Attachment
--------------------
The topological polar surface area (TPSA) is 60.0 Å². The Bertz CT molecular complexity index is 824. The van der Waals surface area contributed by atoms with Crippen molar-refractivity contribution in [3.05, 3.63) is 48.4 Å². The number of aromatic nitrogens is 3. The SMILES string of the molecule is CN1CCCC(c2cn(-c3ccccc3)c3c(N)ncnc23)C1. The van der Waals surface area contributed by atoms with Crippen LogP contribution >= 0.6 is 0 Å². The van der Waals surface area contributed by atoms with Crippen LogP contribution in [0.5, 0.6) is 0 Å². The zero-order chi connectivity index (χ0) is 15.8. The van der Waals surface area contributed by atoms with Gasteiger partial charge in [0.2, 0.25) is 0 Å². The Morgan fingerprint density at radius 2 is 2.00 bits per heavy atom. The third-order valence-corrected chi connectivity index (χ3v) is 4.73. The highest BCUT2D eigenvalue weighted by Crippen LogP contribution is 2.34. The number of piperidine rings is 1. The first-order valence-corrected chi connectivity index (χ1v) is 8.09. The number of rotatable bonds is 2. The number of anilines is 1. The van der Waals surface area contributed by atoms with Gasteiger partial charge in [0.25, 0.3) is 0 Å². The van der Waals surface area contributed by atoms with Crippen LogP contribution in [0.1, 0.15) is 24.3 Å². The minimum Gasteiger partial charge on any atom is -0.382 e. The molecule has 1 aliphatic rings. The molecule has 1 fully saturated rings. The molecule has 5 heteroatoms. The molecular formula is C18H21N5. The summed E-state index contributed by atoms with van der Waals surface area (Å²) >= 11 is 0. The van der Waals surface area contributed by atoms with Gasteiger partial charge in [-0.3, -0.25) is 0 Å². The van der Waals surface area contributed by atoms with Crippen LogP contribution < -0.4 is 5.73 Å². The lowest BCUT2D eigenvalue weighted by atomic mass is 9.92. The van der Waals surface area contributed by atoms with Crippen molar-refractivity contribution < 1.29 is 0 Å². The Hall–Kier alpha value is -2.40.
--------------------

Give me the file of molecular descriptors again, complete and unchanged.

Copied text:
The topological polar surface area (TPSA) is 60.0 Å². The Bertz CT molecular complexity index is 824. The van der Waals surface area contributed by atoms with Crippen molar-refractivity contribution in [3.05, 3.63) is 48.4 Å². The number of aromatic nitrogens is 3. The SMILES string of the molecule is CN1CCCC(c2cn(-c3ccccc3)c3c(N)ncnc23)C1. The van der Waals surface area contributed by atoms with Crippen LogP contribution >= 0.6 is 0 Å². The van der Waals surface area contributed by atoms with Crippen LogP contribution in [0.5, 0.6) is 0 Å². The zero-order chi connectivity index (χ0) is 15.8. The van der Waals surface area contributed by atoms with Gasteiger partial charge in [0.2, 0.25) is 0 Å². The Morgan fingerprint density at radius 2 is 2.00 bits per heavy atom. The third-order valence-corrected chi connectivity index (χ3v) is 4.73. The highest BCUT2D eigenvalue weighted by Crippen LogP contribution is 2.34. The number of piperidine rings is 1. The first-order valence-corrected chi connectivity index (χ1v) is 8.09. The number of rotatable bonds is 2. The number of anilines is 1. The van der Waals surface area contributed by atoms with Gasteiger partial charge in [0.25, 0.3) is 0 Å². The van der Waals surface area contributed by atoms with Crippen LogP contribution in [0.1, 0.15) is 24.3 Å². The minimum Gasteiger partial charge on any atom is -0.382 e. The molecule has 1 aliphatic rings. The molecule has 1 fully saturated rings. The molecule has 5 heteroatoms. The molecular formula is C18H21N5. The summed E-state index contributed by atoms with van der Waals surface area (Å²) >= 11 is 0. The van der Waals surface area contributed by atoms with Gasteiger partial charge in [-0.3, -0.25) is 0 Å². The van der Waals surface area contributed by atoms with Crippen LogP contribution < -0.4 is 5.73 Å². The lowest BCUT2D eigenvalue weighted by atomic mass is 9.92. The van der Waals surface area contributed by atoms with Crippen molar-refractivity contribution < 1.29 is 0 Å². The Hall–Kier alpha value is -2.40.